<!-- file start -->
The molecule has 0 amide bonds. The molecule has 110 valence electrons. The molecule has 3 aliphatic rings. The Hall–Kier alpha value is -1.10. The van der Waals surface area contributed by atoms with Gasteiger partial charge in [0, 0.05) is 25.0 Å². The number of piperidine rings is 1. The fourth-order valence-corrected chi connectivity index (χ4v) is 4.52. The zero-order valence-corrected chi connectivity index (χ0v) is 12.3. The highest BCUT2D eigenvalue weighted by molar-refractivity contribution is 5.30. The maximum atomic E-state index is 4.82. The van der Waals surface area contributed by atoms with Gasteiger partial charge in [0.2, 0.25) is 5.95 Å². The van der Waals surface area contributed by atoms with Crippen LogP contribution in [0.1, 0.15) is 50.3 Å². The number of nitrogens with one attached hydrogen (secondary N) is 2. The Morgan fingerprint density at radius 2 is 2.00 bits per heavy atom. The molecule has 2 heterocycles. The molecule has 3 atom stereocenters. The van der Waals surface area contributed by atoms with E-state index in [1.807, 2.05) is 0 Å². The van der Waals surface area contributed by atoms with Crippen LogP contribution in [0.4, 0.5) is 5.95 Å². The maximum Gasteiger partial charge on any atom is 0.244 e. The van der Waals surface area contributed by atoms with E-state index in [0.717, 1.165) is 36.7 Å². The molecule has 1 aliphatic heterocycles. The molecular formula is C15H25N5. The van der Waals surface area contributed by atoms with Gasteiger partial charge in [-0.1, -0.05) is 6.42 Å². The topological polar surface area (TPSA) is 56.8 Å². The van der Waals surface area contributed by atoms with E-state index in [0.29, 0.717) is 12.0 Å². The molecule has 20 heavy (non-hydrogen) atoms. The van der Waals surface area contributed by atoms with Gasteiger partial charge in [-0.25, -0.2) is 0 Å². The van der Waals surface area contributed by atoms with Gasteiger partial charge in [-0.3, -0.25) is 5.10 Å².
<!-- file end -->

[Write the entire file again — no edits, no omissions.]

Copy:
The molecule has 0 amide bonds. The molecule has 110 valence electrons. The molecule has 3 aliphatic rings. The Hall–Kier alpha value is -1.10. The van der Waals surface area contributed by atoms with Gasteiger partial charge in [0, 0.05) is 25.0 Å². The number of piperidine rings is 1. The fourth-order valence-corrected chi connectivity index (χ4v) is 4.52. The zero-order valence-corrected chi connectivity index (χ0v) is 12.3. The highest BCUT2D eigenvalue weighted by molar-refractivity contribution is 5.30. The maximum atomic E-state index is 4.82. The van der Waals surface area contributed by atoms with Gasteiger partial charge in [0.2, 0.25) is 5.95 Å². The van der Waals surface area contributed by atoms with Crippen LogP contribution in [0.1, 0.15) is 50.3 Å². The number of nitrogens with one attached hydrogen (secondary N) is 2. The Morgan fingerprint density at radius 2 is 2.00 bits per heavy atom. The molecule has 2 heterocycles. The molecule has 3 atom stereocenters. The van der Waals surface area contributed by atoms with E-state index in [1.807, 2.05) is 0 Å². The van der Waals surface area contributed by atoms with Crippen LogP contribution in [0.4, 0.5) is 5.95 Å². The maximum Gasteiger partial charge on any atom is 0.244 e. The van der Waals surface area contributed by atoms with E-state index in [0.717, 1.165) is 36.7 Å². The molecule has 1 aliphatic heterocycles. The molecular formula is C15H25N5. The van der Waals surface area contributed by atoms with Gasteiger partial charge in [-0.1, -0.05) is 6.42 Å². The topological polar surface area (TPSA) is 56.8 Å². The van der Waals surface area contributed by atoms with E-state index in [0.29, 0.717) is 12.0 Å². The molecule has 20 heavy (non-hydrogen) atoms. The van der Waals surface area contributed by atoms with Gasteiger partial charge in [-0.25, -0.2) is 0 Å². The van der Waals surface area contributed by atoms with Gasteiger partial charge in [-0.3, -0.25) is 5.10 Å².